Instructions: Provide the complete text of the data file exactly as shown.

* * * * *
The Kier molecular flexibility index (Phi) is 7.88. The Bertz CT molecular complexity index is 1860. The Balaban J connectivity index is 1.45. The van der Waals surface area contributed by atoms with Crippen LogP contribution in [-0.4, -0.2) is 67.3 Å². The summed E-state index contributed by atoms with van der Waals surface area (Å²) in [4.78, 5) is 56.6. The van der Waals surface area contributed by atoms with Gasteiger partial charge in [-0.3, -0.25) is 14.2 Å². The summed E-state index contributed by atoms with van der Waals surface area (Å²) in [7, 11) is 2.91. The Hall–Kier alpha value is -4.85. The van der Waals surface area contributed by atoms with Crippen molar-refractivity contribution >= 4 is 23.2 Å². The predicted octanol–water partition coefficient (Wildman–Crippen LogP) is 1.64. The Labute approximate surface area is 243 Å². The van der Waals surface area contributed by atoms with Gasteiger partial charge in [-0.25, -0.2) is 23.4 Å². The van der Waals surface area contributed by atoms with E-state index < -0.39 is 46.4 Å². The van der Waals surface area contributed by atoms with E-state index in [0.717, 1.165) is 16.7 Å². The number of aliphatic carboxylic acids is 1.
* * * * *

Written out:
The Kier molecular flexibility index (Phi) is 7.88. The Bertz CT molecular complexity index is 1860. The Balaban J connectivity index is 1.45. The van der Waals surface area contributed by atoms with Crippen LogP contribution in [-0.4, -0.2) is 67.3 Å². The summed E-state index contributed by atoms with van der Waals surface area (Å²) in [4.78, 5) is 56.6. The van der Waals surface area contributed by atoms with Gasteiger partial charge in [-0.3, -0.25) is 14.2 Å². The summed E-state index contributed by atoms with van der Waals surface area (Å²) in [7, 11) is 2.91. The Hall–Kier alpha value is -4.85. The van der Waals surface area contributed by atoms with Crippen molar-refractivity contribution >= 4 is 23.2 Å². The predicted octanol–water partition coefficient (Wildman–Crippen LogP) is 1.64. The Labute approximate surface area is 243 Å². The van der Waals surface area contributed by atoms with Gasteiger partial charge in [-0.25, -0.2) is 23.4 Å². The van der Waals surface area contributed by atoms with E-state index < -0.39 is 46.4 Å². The van der Waals surface area contributed by atoms with E-state index in [0.717, 1.165) is 16.7 Å². The number of aliphatic carboxylic acids is 1.